By Sheila Delson, CPO-CD

    From Poughkeepsie, NY, 12/01/2008

    Of course this is a tragic story...one of many similar. As a professional organizer and NSGCD Certified Chronic Disorganization expert, I believe it is important to identify the differences between severe (chronic)disorganization and hoarding. Although both are serious quality of life issues, hoarding is a particularly serious mental health issue which requires professional intervention on sometimes many levels. Cathy is not to blame here. As inferred in the article, co-dependency is a common result in relationships due to 'survival' reliance. Additionally, while both hoarding and chronic disorganization are quality of life issues, neither are deliberately chosen behaviors and therefore should not be considered a reflection of a person's character.

    By Jan Holt

    From Weston, NE, 11/29/2008

    My life partner,Dave, & I were very interested in this story.-It's the 1st time we have eversearched online to review one. We are living in such a vortex &very much wish to change it, but are so overwhelmed it is almost impossible to do, in spite of our landord threatening to do it himself.

    By Susan H

    From vancouver, WA, 11/29/2008

    I have seen both Drs. Frost and Tolin, who are leading experts on this subject, speak about hoarding. Hoarding is often associated with obsessive compulsive disorder, but can also be connected to major depression, dementia and schizophrenia, and there is some thought that it may be an impulse control disorder. Hoarders do not choose to do this; it is often agonizing for them. They are torn with ambivalence about keeping their "stuff" vs. throwing it away. The Mental Health Association of San Francisco has developed an Institute on Hoarding & Cluttering, which specializes in education, and support. For the past 11 years, they have run an annual conference, which is attended by both hoarders and people who work with hoarders.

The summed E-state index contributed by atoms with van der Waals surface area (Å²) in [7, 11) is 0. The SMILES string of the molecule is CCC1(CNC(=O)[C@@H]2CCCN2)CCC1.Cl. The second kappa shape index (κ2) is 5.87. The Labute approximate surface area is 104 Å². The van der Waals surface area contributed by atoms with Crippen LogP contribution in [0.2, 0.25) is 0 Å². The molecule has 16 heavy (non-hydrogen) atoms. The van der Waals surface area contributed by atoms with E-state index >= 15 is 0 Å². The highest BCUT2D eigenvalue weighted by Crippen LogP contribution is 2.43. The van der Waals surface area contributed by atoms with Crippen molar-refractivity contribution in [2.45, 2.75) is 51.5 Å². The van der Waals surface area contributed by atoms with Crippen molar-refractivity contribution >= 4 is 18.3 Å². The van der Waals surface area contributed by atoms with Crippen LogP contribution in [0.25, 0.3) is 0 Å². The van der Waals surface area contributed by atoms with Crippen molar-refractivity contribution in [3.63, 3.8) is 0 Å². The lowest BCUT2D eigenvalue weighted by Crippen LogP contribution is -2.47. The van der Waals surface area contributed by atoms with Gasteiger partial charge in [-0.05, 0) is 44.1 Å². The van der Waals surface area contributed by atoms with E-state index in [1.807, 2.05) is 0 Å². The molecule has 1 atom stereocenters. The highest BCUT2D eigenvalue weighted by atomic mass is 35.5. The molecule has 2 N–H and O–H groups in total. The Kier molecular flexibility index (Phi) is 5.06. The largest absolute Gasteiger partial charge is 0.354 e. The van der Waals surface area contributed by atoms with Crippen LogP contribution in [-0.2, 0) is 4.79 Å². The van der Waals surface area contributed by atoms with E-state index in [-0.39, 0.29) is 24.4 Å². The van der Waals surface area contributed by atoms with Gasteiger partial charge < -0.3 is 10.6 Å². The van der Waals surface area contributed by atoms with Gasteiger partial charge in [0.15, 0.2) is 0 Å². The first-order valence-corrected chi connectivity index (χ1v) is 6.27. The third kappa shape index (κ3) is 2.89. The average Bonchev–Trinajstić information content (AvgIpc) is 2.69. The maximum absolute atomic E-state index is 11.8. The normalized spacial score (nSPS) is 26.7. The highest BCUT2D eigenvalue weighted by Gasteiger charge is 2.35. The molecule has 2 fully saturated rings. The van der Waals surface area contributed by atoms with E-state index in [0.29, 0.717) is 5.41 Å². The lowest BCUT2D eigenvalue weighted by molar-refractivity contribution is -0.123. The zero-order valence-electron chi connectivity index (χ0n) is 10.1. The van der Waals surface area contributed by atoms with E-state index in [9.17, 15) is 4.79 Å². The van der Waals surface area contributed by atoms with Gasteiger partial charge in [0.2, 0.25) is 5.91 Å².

By Jan B

    From Forest Park, IL, 11/29/2008

    Cathy must not blame or berate herself for Maury's tragic hoarding problem. I have a tendency to hoard, nowhere near that of Maury or many others, but still I have two or three rooms I cannot get quite clear. My family's support is wonderful, but I know it is difficult to live with someone who can't stop acquiring "stuff". I have gotten real help because we have excellent health insurance through my husband's job. Hoarding is no one's fault, and can be terribly difficult to treat. We as a society must support those with mental health issues and their families, and stop acting as though they are crazy or lacking in willpower.

    By Daniel Olivas

    From West Hills, CA, 11/29/2008

    As a lawyer (by day), and writer (in my free time), I constantly cut through the clutter just to keep from drowning. But I am goal-oriented and very productive in both my legal and writing lives. It seems to me that Maury's "issue" with clutter may have been tied to some kind of unsettledness with his life and career. But who knows. I do know that Cathy cannot blame herself. She has a big heart and tried her best. If there's a heaven, Maury is looking down at Cathy and his now-gleaming condo and smiling.